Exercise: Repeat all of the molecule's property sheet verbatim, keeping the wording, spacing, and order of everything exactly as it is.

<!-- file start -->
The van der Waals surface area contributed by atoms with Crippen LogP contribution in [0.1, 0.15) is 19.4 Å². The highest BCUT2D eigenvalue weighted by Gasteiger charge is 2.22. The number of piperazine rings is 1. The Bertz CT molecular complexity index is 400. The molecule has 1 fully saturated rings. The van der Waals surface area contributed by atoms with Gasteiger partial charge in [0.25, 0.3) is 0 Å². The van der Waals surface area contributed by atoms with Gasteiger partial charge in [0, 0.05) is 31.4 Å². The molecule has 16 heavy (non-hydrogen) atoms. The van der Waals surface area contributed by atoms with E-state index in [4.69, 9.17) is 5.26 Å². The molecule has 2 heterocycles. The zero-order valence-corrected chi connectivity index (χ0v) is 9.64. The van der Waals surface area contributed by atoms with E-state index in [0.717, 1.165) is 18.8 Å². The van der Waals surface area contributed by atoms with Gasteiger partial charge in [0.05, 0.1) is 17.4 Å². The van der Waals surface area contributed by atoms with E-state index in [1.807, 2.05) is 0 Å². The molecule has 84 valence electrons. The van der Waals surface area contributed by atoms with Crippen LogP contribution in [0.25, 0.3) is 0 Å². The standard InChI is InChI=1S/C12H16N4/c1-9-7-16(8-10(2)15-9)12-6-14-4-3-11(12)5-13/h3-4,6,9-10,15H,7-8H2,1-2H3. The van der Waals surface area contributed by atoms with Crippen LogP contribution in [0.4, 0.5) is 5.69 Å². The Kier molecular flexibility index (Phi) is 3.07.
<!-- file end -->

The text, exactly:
The van der Waals surface area contributed by atoms with Crippen LogP contribution in [0.1, 0.15) is 19.4 Å². The highest BCUT2D eigenvalue weighted by Gasteiger charge is 2.22. The number of piperazine rings is 1. The Bertz CT molecular complexity index is 400. The molecule has 1 fully saturated rings. The van der Waals surface area contributed by atoms with Gasteiger partial charge in [0.25, 0.3) is 0 Å². The van der Waals surface area contributed by atoms with Gasteiger partial charge in [0, 0.05) is 31.4 Å². The molecule has 16 heavy (non-hydrogen) atoms. The van der Waals surface area contributed by atoms with E-state index in [4.69, 9.17) is 5.26 Å². The molecule has 2 heterocycles. The zero-order valence-corrected chi connectivity index (χ0v) is 9.64. The van der Waals surface area contributed by atoms with E-state index in [0.717, 1.165) is 18.8 Å². The van der Waals surface area contributed by atoms with Gasteiger partial charge in [0.05, 0.1) is 17.4 Å². The van der Waals surface area contributed by atoms with E-state index in [1.807, 2.05) is 0 Å². The molecule has 84 valence electrons. The van der Waals surface area contributed by atoms with Crippen LogP contribution in [0.25, 0.3) is 0 Å². The standard InChI is InChI=1S/C12H16N4/c1-9-7-16(8-10(2)15-9)12-6-14-4-3-11(12)5-13/h3-4,6,9-10,15H,7-8H2,1-2H3. The van der Waals surface area contributed by atoms with Crippen LogP contribution in [0.4, 0.5) is 5.69 Å². The Kier molecular flexibility index (Phi) is 3.07.